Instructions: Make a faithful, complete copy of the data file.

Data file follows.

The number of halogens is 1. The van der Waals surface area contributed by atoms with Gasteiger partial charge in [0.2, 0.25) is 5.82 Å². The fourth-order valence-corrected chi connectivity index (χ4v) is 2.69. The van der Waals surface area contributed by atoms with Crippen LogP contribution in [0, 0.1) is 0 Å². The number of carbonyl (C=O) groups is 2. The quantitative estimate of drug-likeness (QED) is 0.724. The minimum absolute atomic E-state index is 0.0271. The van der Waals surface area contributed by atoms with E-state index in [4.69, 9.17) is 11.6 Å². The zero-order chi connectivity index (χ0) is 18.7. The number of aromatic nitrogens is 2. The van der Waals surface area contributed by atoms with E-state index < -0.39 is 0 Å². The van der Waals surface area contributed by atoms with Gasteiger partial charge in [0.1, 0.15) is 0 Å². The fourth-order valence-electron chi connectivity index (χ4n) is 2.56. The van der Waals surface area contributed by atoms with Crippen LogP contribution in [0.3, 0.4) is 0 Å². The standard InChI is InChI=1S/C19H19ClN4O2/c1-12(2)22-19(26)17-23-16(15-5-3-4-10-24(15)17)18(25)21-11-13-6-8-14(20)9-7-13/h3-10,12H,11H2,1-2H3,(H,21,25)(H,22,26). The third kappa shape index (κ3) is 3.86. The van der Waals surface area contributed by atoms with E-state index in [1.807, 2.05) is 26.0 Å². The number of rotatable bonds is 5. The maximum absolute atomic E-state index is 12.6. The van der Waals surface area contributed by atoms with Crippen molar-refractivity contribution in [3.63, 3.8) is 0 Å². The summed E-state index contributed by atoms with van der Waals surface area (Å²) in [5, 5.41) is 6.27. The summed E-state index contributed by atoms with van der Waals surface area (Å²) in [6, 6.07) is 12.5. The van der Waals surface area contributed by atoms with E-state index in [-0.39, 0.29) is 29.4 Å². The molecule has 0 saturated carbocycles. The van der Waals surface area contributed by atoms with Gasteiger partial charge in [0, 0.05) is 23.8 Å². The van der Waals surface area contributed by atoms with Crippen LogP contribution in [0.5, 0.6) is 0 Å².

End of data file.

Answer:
The number of halogens is 1. The van der Waals surface area contributed by atoms with Gasteiger partial charge in [0.2, 0.25) is 5.82 Å². The fourth-order valence-corrected chi connectivity index (χ4v) is 2.69. The van der Waals surface area contributed by atoms with Crippen LogP contribution in [0, 0.1) is 0 Å². The number of carbonyl (C=O) groups is 2. The quantitative estimate of drug-likeness (QED) is 0.724. The minimum absolute atomic E-state index is 0.0271. The van der Waals surface area contributed by atoms with E-state index in [4.69, 9.17) is 11.6 Å². The zero-order chi connectivity index (χ0) is 18.7. The number of aromatic nitrogens is 2. The van der Waals surface area contributed by atoms with E-state index < -0.39 is 0 Å². The van der Waals surface area contributed by atoms with Gasteiger partial charge in [0.1, 0.15) is 0 Å². The fourth-order valence-electron chi connectivity index (χ4n) is 2.56. The van der Waals surface area contributed by atoms with Crippen LogP contribution in [0.3, 0.4) is 0 Å². The standard InChI is InChI=1S/C19H19ClN4O2/c1-12(2)22-19(26)17-23-16(15-5-3-4-10-24(15)17)18(25)21-11-13-6-8-14(20)9-7-13/h3-10,12H,11H2,1-2H3,(H,21,25)(H,22,26). The third kappa shape index (κ3) is 3.86. The van der Waals surface area contributed by atoms with E-state index in [1.807, 2.05) is 26.0 Å². The number of rotatable bonds is 5. The maximum absolute atomic E-state index is 12.6. The van der Waals surface area contributed by atoms with Crippen molar-refractivity contribution in [3.63, 3.8) is 0 Å². The summed E-state index contributed by atoms with van der Waals surface area (Å²) in [5, 5.41) is 6.27. The summed E-state index contributed by atoms with van der Waals surface area (Å²) in [6, 6.07) is 12.5. The van der Waals surface area contributed by atoms with E-state index in [-0.39, 0.29) is 29.4 Å². The molecule has 0 saturated carbocycles. The van der Waals surface area contributed by atoms with Gasteiger partial charge in [0, 0.05) is 23.8 Å². The van der Waals surface area contributed by atoms with Crippen LogP contribution in [0.5, 0.6) is 0 Å².